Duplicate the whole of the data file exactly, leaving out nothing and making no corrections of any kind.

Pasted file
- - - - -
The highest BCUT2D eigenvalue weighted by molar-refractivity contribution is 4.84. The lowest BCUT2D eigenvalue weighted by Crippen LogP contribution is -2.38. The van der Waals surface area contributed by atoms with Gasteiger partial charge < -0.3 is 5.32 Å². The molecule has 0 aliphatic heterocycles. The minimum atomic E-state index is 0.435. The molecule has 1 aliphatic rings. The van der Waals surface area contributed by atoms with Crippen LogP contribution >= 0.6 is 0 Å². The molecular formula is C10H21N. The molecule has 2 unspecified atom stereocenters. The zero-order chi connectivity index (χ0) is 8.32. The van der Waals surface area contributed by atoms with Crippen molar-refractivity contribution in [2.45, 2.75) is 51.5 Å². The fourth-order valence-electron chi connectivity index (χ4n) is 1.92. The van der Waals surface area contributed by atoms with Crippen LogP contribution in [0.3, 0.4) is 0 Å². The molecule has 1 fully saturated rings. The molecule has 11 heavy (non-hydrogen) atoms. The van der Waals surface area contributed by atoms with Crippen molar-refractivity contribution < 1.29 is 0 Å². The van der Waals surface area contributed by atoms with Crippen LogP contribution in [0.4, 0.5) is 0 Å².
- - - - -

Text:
The highest BCUT2D eigenvalue weighted by molar-refractivity contribution is 4.84. The lowest BCUT2D eigenvalue weighted by Crippen LogP contribution is -2.38. The van der Waals surface area contributed by atoms with Gasteiger partial charge < -0.3 is 5.32 Å². The molecule has 0 aliphatic heterocycles. The minimum atomic E-state index is 0.435. The molecule has 1 aliphatic rings. The van der Waals surface area contributed by atoms with Crippen LogP contribution >= 0.6 is 0 Å². The molecular formula is C10H21N. The molecule has 2 unspecified atom stereocenters. The zero-order chi connectivity index (χ0) is 8.32. The van der Waals surface area contributed by atoms with Crippen molar-refractivity contribution in [2.45, 2.75) is 51.5 Å². The fourth-order valence-electron chi connectivity index (χ4n) is 1.92. The van der Waals surface area contributed by atoms with Crippen LogP contribution in [0.3, 0.4) is 0 Å². The molecule has 1 fully saturated rings. The molecule has 11 heavy (non-hydrogen) atoms. The van der Waals surface area contributed by atoms with Crippen molar-refractivity contribution < 1.29 is 0 Å². The van der Waals surface area contributed by atoms with Crippen LogP contribution in [0.4, 0.5) is 0 Å².